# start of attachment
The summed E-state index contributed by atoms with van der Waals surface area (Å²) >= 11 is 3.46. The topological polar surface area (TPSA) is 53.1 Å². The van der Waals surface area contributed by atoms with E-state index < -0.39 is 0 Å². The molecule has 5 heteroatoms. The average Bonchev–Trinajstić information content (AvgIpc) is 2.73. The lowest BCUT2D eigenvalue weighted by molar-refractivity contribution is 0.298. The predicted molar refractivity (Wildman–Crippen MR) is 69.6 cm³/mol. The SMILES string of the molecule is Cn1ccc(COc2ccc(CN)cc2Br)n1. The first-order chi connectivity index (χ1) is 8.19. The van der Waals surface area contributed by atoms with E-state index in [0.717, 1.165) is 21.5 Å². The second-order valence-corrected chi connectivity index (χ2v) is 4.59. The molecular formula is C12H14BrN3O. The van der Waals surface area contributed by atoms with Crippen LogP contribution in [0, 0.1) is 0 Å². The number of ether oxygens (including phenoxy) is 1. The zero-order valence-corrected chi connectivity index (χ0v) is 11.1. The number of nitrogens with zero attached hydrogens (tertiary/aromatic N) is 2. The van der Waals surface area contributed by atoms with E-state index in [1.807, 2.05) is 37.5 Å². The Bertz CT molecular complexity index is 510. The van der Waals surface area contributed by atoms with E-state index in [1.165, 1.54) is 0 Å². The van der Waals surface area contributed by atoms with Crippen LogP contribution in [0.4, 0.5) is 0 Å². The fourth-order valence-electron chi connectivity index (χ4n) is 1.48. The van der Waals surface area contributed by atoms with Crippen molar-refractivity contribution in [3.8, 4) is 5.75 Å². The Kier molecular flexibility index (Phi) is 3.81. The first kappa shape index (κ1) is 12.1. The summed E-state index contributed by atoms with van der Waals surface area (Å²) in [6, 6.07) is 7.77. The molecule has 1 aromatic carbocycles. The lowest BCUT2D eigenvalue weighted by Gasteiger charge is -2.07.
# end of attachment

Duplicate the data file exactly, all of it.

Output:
The summed E-state index contributed by atoms with van der Waals surface area (Å²) >= 11 is 3.46. The topological polar surface area (TPSA) is 53.1 Å². The van der Waals surface area contributed by atoms with E-state index < -0.39 is 0 Å². The molecule has 5 heteroatoms. The average Bonchev–Trinajstić information content (AvgIpc) is 2.73. The lowest BCUT2D eigenvalue weighted by molar-refractivity contribution is 0.298. The predicted molar refractivity (Wildman–Crippen MR) is 69.6 cm³/mol. The SMILES string of the molecule is Cn1ccc(COc2ccc(CN)cc2Br)n1. The first-order chi connectivity index (χ1) is 8.19. The van der Waals surface area contributed by atoms with E-state index in [0.717, 1.165) is 21.5 Å². The second-order valence-corrected chi connectivity index (χ2v) is 4.59. The molecular formula is C12H14BrN3O. The van der Waals surface area contributed by atoms with Crippen LogP contribution in [0, 0.1) is 0 Å². The number of ether oxygens (including phenoxy) is 1. The zero-order valence-corrected chi connectivity index (χ0v) is 11.1. The number of nitrogens with zero attached hydrogens (tertiary/aromatic N) is 2. The van der Waals surface area contributed by atoms with E-state index in [1.807, 2.05) is 37.5 Å². The Bertz CT molecular complexity index is 510. The van der Waals surface area contributed by atoms with E-state index in [1.165, 1.54) is 0 Å². The van der Waals surface area contributed by atoms with Crippen LogP contribution in [0.4, 0.5) is 0 Å². The fourth-order valence-electron chi connectivity index (χ4n) is 1.48. The van der Waals surface area contributed by atoms with Crippen molar-refractivity contribution in [3.8, 4) is 5.75 Å². The Kier molecular flexibility index (Phi) is 3.81. The first kappa shape index (κ1) is 12.1. The summed E-state index contributed by atoms with van der Waals surface area (Å²) in [6, 6.07) is 7.77. The molecule has 1 aromatic carbocycles. The lowest BCUT2D eigenvalue weighted by Gasteiger charge is -2.07.